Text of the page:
An old story has been told of men in the program asking an alcoholic who had a slip, "What Step were you working on at the time?" The man who slipped was not working on any Step, and that is part of how he lost his sobriety. The message of the story is that when we are not busy being born spiritually, we are losing ground. It is essential to always be focusing our attention on one of the Steps. Each time we work a Step again, we are at a new place in life, and the Step will inspire something new in us just as it did the first time.
Although we may know the program well, keeping it as our center protects us from being reactive to the events and pressures in our lives. We are less likely to feel overwhelmed by situations or react with shame or anger. As long as we live, we are in need of being renewed.
Today, I will choose one of the Steps and think about its meaning for me.

You are reading from the book Each Day a New Beginning.
Every person is responsible for all the good within the scope of her abilities, and no more . . . --Gail Hamilton
We have been given the gift of life. Our recovery validates that fact. Our pleasure with that gift is best expressed by the fullness with which we greet and live life. We need not back off from the invitations our experiences offer. Each one of them gives us a chance, a bit different from all other chances, to fulfill part of our purpose in the lives of others.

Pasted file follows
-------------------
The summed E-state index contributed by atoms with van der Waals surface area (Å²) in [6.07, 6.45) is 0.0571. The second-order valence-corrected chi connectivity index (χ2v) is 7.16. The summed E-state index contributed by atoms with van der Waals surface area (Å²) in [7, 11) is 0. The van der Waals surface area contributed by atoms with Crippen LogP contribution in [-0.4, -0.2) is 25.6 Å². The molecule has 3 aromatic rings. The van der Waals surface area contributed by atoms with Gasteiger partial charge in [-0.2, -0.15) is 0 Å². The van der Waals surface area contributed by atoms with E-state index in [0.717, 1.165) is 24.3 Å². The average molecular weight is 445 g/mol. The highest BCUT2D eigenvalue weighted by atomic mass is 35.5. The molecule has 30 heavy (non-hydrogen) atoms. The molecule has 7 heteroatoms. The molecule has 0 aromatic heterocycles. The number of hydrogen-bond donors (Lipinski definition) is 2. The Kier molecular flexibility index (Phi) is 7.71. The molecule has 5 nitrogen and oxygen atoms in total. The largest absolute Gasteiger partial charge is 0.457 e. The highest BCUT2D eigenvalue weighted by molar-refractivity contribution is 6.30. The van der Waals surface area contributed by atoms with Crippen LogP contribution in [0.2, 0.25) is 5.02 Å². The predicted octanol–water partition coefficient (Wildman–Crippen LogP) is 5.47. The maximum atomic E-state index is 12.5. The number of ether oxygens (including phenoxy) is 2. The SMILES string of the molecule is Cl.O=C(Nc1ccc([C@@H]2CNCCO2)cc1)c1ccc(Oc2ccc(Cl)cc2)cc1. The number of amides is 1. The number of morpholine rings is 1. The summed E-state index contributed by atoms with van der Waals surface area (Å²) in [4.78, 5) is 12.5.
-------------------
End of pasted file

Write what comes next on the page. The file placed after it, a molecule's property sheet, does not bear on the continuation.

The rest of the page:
It has been said that the most prayerful life is the one most actively lived. Full encounter with each moment is evidence of our trust in the now and thus our trust in our higher power. When we fear what may come or worry over what has gone before, we're not trusting in God. Growth in the program will help us remember that fact, thus releasing us to participate more actively in the special circumstances of our lives.
When we look around us today, we know that the persons in our midst need our best, and they're not there by accident but by Divine appointment. We can offer them the best we have--acceptance, love, support, our prayers, and we can know that is God's plan for our lives and theirs,
I will celebrate my opportunities for goodness today. They'll bless me in turn.

You are reading from the book The Language of Letting Go.
Strive for balanced expectations of others. Strive for healthy tolerance.
In the past, we may have tolerated too much or too little. We may have expected too much or too little.